February 27, 2007
THANKS TO columnist Phil Goldsmith for pointing out the absence of female candidates in the mayor's race. And why out of 15 at-large Council candidates is there only one woman running? Philadelphia NOW has spent some time trying to figure out why. We've come to the conclusion that we will have more women running for office when we have real campaign finance reform - public financing of elections. Some of our Philadelphia NOW members have considered running, but backed out or decided not to enter the fray.
August 13, 1995 |
If Susan B. Anthony were alive today, she might gasp at how few people cast ballots in the late 20th century, but she would surely smile about this: More women vote than men. On the 75th anniversary of the women's vote, women across the country are remembering suffragists such as Anthony and the bitter, 72-year struggle they waged for this basic right of citizenship. But as they celebrate the vote - which came with the ratification of the 19th Amendment on Aug. 18, 1920, and its proclamation on Aug. 26 - women are also recognizing that the struggle for an equal voice in politics has not yet been won. To ensure that they are heard - on issues ranging from abortion rights and children's nutrition programs to the hours of the local library - women now say that they need not just to vote but to be elected: in Congress, in state legislatures and on city councils.
July 14, 1991 |
Women running for political office will continue to encounter uninhibited mudslinging from their male opponents but must learn to sling it right back, members of the National Women's Political Caucus were told Friday. "We are going to get hit by negative spots," Kim Haddow, a political consultant, warned several hundred people at the caucus' convention. "Male candidates are saying, 'The gloves are off. If you're going to get into the ring, we're going to go at you.' " Taking the hits - and hitting back - were among the topics debated on the second day of the convention.
July 21, 1991 |
Soon the field of Democrats running for president will start to fill out. There will be senators, governors, maybe a minister. It'll be a diverse bunch - including at least two Southerners and maybe even two blacks. So what's wrong with this picture? Chances are, none of the candidates will be a woman. Letting the 1992 campaign be an all-male affair is a triple blunder. It's a missed opportunity to promote so-called women's issues ranging from child care and parental leaves to abortion rights.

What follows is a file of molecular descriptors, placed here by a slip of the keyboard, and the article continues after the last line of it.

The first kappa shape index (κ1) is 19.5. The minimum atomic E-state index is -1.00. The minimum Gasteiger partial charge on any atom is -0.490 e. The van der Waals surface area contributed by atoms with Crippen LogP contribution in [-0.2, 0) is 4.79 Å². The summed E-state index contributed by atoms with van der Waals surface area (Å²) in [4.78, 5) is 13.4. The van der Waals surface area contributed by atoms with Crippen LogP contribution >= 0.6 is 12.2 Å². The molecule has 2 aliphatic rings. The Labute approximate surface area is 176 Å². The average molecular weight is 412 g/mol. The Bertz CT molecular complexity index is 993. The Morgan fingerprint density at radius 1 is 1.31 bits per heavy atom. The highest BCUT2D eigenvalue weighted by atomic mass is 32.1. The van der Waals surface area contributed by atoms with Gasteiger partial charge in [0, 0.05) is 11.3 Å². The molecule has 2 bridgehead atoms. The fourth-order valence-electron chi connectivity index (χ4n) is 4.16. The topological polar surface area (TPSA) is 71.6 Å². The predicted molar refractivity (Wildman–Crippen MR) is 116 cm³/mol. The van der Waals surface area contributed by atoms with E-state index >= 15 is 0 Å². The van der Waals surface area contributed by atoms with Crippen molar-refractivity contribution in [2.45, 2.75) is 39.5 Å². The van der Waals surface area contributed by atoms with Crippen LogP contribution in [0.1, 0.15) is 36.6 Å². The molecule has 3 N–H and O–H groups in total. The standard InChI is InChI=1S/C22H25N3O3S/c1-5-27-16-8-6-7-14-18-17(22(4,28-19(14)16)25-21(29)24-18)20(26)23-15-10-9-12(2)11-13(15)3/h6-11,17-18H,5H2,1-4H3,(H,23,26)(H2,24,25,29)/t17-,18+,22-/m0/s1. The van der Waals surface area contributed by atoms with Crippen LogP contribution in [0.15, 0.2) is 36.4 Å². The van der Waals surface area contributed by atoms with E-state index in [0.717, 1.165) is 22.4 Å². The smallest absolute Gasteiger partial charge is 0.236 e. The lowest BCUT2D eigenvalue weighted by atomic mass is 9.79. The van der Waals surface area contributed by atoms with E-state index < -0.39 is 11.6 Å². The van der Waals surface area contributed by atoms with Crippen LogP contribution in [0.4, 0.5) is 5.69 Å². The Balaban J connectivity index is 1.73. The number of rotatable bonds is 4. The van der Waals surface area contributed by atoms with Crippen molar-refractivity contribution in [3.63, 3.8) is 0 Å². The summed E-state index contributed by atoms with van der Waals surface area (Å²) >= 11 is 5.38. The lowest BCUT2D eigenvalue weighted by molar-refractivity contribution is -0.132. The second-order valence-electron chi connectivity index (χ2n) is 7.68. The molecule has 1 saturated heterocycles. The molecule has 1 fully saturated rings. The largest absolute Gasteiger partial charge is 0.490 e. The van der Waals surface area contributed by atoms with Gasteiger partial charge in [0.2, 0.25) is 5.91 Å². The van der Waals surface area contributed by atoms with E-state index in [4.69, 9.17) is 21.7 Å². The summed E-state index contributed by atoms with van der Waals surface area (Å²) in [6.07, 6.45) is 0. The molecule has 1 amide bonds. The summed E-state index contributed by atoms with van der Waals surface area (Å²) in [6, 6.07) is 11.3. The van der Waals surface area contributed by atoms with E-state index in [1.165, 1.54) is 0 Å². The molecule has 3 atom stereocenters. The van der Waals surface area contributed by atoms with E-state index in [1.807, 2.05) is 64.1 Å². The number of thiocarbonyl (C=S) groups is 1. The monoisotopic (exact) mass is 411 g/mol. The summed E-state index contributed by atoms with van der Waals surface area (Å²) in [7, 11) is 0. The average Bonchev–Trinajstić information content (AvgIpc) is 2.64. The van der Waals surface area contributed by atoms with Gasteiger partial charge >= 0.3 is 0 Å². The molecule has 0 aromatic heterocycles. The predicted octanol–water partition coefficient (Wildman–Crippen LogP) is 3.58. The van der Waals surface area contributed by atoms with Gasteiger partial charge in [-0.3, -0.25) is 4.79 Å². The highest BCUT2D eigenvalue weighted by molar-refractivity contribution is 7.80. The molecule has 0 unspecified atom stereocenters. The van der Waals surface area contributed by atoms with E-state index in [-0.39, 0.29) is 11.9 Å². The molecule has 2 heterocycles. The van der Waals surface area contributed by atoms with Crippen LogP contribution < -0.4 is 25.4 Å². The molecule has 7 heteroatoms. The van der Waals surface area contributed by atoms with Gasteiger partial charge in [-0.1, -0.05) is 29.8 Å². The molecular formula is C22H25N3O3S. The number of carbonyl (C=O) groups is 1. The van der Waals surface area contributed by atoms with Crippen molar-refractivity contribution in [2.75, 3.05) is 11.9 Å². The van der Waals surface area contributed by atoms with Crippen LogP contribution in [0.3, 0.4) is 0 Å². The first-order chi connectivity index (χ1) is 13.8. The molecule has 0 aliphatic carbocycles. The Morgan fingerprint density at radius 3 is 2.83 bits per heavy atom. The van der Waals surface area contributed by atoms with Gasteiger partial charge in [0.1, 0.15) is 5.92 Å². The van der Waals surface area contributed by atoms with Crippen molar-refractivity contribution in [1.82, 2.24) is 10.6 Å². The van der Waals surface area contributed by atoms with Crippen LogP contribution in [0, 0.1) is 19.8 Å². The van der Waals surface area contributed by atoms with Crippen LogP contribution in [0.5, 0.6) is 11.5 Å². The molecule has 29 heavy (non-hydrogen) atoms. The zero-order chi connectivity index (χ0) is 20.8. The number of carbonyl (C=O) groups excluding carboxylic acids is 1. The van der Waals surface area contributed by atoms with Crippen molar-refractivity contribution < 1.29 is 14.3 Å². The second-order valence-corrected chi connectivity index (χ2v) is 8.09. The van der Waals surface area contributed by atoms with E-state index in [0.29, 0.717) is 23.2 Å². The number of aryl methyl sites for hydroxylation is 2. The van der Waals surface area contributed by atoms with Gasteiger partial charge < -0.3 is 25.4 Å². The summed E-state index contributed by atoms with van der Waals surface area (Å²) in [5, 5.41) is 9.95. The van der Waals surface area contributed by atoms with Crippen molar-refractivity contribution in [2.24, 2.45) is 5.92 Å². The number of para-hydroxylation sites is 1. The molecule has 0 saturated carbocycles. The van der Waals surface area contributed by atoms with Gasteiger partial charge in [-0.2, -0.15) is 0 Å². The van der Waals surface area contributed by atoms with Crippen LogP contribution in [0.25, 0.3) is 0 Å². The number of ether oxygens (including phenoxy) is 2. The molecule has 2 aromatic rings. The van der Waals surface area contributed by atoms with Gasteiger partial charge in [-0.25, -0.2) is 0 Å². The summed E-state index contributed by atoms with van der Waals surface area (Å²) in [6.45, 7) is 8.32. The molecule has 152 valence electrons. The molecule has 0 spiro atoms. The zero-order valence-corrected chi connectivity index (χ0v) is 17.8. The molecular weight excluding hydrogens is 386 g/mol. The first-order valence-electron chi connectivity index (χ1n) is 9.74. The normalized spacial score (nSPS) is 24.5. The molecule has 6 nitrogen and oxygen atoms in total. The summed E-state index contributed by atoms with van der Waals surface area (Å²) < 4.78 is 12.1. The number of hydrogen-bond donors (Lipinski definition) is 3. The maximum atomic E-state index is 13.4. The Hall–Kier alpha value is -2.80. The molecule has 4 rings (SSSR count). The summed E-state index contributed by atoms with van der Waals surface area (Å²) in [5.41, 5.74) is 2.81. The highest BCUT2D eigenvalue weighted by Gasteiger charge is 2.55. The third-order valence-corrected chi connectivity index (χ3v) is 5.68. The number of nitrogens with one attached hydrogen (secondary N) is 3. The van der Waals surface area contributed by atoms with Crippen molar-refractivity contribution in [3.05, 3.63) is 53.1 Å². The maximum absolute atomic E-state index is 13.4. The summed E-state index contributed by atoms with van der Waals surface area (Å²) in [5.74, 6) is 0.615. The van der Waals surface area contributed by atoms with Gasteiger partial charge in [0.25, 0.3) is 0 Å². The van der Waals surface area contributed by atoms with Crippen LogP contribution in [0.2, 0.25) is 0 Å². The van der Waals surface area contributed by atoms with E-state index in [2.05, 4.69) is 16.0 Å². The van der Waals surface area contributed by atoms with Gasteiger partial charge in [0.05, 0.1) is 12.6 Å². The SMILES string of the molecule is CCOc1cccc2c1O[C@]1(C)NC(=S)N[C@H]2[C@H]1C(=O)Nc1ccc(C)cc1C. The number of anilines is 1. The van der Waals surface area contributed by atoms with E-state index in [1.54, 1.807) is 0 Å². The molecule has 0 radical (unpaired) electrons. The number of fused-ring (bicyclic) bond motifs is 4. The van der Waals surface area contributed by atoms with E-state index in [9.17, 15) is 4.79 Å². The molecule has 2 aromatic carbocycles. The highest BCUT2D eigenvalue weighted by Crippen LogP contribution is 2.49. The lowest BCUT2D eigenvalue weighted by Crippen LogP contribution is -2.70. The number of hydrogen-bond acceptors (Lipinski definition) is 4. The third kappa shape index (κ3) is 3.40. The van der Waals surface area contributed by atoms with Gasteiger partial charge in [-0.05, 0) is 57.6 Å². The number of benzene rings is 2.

July 19, 1994 |
Molly Pratt, a dollar bill perched on the lectern in front of her, watched yesterday as a dozen or so women used charm, wit and loyalty to try to raise money from one another. When the exercise was over, Pratt called the women's attention to the fact that her dollar was still sitting there. Nobody had asked for it. With that, the women learned the first rule of political fund-raising: You've got to ask. The ability to raise funds is among the most important ingredients of any credible political campaign, Pratt said.
December 27, 1993
WOMEN HAVE A KEY ROLE IN CASEY'S ADMINISTRATION Jane Eisner's Dec. 3 Commentary Page piece, "Politics still a boys' club," pointed out the lack of women in key positions at City Hall, on City Council, in the state legislature and the U.S. Congress. However, Ms. Eisner's otherwise thoughtful column contains one glaring omission - she doesn't mention the record-breaking contributions that women have made to state government during the Casey administration. In the state capital, Gov. Casey has appointed record numbers of women to leadership positions.
March 4, 1993 |
The National Women's Political Caucus, the only bipartisan organization that recruits and supports women candidates nationwide, yesterday threw its weight behind New Jersey gubernatorial candidate Christine Todd Whitman. The endorsement, which will be relayed to the group's 35,000 members, is likely to attract national attention to Whitman and - more important - money from people across the country who want to see more women in positions of power. "The caucus is committed to increasing the number of women who serve in elected and appointed office," said caucus spokeswoman Pat Reilly.
March 1, 1993 |
A year was not enough. They want a decade. And why not? Men certainly have had enough of them. So now come these women from New Jersey. They look around. They notice that last year, the so-called Year of the Woman, a record number of women were elected to Congress. They notice, too, that precious few people in New Jersey politics look like them; that, in fact, New Jersey has a smaller percentage of women in the legislature than any state save Pennsylvania and a handful of places in the South.
June 4, 1992 |
Dianne Feinstein and Barbara Boxer made history with twin Senate primary victories in California on Tuesday, but just as significantly, thousands of lesser-known women are poised to take power in communities and state capitals across the nation. From the three women who won seats on the Chicago water board to the 43 Democratic and Republican women who captured a fourth of the California assembly primary races, women are running for office in record numbers this year, according to the National Women's Political Caucus.
June 13, 1992 |
The word appears on every political menu. Leadership. Leadership, any way you like it. Our national craving has made it the staple of election year dining. But this year we want our leadership fresh. Indeed, the opinion polls suggest that the popular Early Bird Special is something just out of the kitchen: Leadership Perot. H. Ross Perot, entrepreneur and almost candidate, has thoroughly whetted the American appetite. More people have picked Perot from the pollsters' limited bill of fare than either of the other candidates.